Gustav Ranis '52, dedicated alumni leader and valedictorian of Brandeis' first class, dies at age of 83
By David E. Nathan
Dedicated alumni leader Gustav Ranis ’52, H’82, who was the valedictorian of the University’s inaugural graduating class and later went on to achieve a series of “firsts” during his 65 years as a Brandeisian, died on Oct. 15. The professor emeritus at Yale University was 83.
In addition to graduating atop Brandeis’ Class of 1952, he was also the first alumnus to earn a PhD, be elected to Phi Beta Kappa and join the Board of Trustees. In recognition of his work as a renowned international economist at Yale and his dedication to his alma mater, Ranis received an honorary degree from Brandeis in 1982 and won the Alumni Achievement Award 10 years later (he also accepted the alumni award again in 2012 when his entire class was honored).
“We will miss his voice, his energy and his endless devotion to Brandeis,” Brandeis President Frederick Lawrence said.
Born in Darmstadt, Germany, Ranis left his native country for Cuba in October 1941, traveling with his mother, Bettina, and younger brother, Peter ’58, as the borders closed behind them. The family came to the United States in 1943.
After arriving at Brandeis with the first class of pioneers in the fall of 1948, Ranis majored in economics, played for the football team and was active in Hillel. He served as Student Union president in 1950-51 and was senior class president the next year. As senior speaker at Brandeis’ first Commencement in 1952, he shared the stage with Eleanor Roosevelt, who delivered the Commencement address. He met his wife of 55 years, Rachel ’56, at Brandeis.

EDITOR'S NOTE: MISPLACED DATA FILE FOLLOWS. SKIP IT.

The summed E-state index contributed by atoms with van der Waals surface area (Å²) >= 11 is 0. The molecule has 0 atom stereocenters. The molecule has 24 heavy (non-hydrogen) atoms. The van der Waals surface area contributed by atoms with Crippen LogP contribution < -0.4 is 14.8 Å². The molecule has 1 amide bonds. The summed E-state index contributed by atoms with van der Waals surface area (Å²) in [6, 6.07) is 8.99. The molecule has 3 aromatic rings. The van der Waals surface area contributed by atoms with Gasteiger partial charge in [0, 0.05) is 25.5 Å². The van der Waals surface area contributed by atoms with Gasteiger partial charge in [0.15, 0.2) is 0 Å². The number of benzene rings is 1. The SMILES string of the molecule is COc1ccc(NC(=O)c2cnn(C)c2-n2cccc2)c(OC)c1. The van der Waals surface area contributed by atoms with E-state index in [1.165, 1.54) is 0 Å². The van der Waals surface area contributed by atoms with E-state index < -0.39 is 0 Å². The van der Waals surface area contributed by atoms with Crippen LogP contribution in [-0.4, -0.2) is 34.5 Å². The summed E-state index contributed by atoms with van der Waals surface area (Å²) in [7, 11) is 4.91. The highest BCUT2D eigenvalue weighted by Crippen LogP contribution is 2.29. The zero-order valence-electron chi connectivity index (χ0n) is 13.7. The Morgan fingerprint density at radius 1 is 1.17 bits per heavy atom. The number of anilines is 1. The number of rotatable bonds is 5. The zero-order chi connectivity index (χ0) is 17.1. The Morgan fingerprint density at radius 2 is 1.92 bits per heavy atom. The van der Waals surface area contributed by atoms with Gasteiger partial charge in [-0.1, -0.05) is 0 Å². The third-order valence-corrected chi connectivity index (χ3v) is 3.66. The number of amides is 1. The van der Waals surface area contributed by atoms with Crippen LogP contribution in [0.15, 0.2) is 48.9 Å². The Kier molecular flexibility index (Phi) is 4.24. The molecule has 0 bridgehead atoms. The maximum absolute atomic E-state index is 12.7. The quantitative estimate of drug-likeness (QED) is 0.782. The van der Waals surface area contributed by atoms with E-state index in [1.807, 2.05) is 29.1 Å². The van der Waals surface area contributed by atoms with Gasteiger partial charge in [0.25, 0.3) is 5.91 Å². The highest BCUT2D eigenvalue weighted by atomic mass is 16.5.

Following graduation, Ranis stayed connected with Brandeis. He served as president of the fledgling Brandeis Alumni Association in 1953-54 and was elected to the Board of Trustees in 1968. He chaired the academic affairs committee from 1986-93 and served on the budget and finance committee before assuming emeritus status in 1993. Ranis helped organize his 60th Reunion and hosted a Faculty in the Field event for alumni and friends at his Connecticut home in March.
Ranis and his wife generously supported a number of initiatives at Brandeis, including the Class of 1952 Endowed Scholarship that he helped establish with his classmates in honor of their 50th Reunion in 2002. The Ranis’ were charter members of the Sachar Legacy Society, which is composed of individuals who have included Brandeis in their estate plans, and contributed to the Alumni Annual Fund.
“Gus was a role model, not only for members of his class, but for all alumni,” said Nancy Winship, P’10, P’13, senior vice president of institutional advancement. “From the very first day that he set foot on campus in 1948, he was an influential member of the Brandeis community.”
Winship worked closely with Ranis for nearly 20 years in her role as the University’s chief fundraiser. “He served as a mentor to me,” she said. “He was always willing to do whatever he could to help Brandeis.”
After earning his doctorate in economics from Yale in 1956, Ranis worked for the Ford Foundation in Pakistan from 1958-1961 as director of the Pakistan Institute of Development Economics. He returned to Yale in 1964 as an economics professor and was named Frank Altschul Professor of International Economics in 1982. Ranis led Yale’s Economic Growth Center from 1967-1975 and 1992-1993, and also consulted with the World Bank, the United Nations Development Program and the Brookings Institute.
In addition to his brother and wife, he leaves two sons, Michael and Jonathan; his daughter, Bettina ’89; and four grandchildren, Benjamin, Daniel, Hanna and Sasha. His nephew Paul ’91, Peter’s son, also graduated from Brandeis.